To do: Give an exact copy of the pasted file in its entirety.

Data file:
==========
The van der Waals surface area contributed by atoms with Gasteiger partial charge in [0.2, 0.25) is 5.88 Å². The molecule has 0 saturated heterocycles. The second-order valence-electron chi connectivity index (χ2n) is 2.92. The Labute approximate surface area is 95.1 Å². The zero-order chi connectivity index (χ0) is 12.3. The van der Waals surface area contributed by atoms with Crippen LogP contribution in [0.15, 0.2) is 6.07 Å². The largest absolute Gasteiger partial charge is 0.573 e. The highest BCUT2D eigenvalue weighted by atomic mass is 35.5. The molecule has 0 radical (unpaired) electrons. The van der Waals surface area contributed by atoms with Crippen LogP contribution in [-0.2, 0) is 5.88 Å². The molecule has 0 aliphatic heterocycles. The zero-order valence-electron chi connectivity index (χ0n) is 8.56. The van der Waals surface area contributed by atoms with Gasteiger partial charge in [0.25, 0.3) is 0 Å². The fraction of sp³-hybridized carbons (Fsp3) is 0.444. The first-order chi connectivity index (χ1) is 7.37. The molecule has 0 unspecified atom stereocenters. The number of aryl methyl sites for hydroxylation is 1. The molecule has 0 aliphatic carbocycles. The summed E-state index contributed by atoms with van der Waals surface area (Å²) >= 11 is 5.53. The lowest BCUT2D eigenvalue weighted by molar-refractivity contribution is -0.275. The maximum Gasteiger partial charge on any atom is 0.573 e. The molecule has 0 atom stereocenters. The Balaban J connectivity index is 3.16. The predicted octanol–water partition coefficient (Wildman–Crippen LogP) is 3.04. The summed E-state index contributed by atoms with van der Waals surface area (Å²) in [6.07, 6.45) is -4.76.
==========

The van der Waals surface area contributed by atoms with Gasteiger partial charge in [0.2, 0.25) is 5.88 Å². The molecule has 0 saturated heterocycles. The second-order valence-electron chi connectivity index (χ2n) is 2.92. The Labute approximate surface area is 95.1 Å². The zero-order chi connectivity index (χ0) is 12.3. The van der Waals surface area contributed by atoms with Crippen LogP contribution in [0.15, 0.2) is 6.07 Å². The largest absolute Gasteiger partial charge is 0.573 e. The highest BCUT2D eigenvalue weighted by atomic mass is 35.5. The molecule has 0 radical (unpaired) electrons. The van der Waals surface area contributed by atoms with Crippen LogP contribution in [-0.2, 0) is 5.88 Å². The molecule has 0 aliphatic heterocycles. The zero-order valence-electron chi connectivity index (χ0n) is 8.56. The van der Waals surface area contributed by atoms with Gasteiger partial charge in [0.25, 0.3) is 0 Å². The fraction of sp³-hybridized carbons (Fsp3) is 0.444. The first-order chi connectivity index (χ1) is 7.37. The molecule has 0 unspecified atom stereocenters. The number of aryl methyl sites for hydroxylation is 1. The molecule has 0 aliphatic carbocycles. The summed E-state index contributed by atoms with van der Waals surface area (Å²) >= 11 is 5.53. The lowest BCUT2D eigenvalue weighted by molar-refractivity contribution is -0.275. The maximum Gasteiger partial charge on any atom is 0.573 e. The molecule has 0 atom stereocenters. The Balaban J connectivity index is 3.16. The predicted octanol–water partition coefficient (Wildman–Crippen LogP) is 3.04. The summed E-state index contributed by atoms with van der Waals surface area (Å²) in [6.07, 6.45) is -4.76.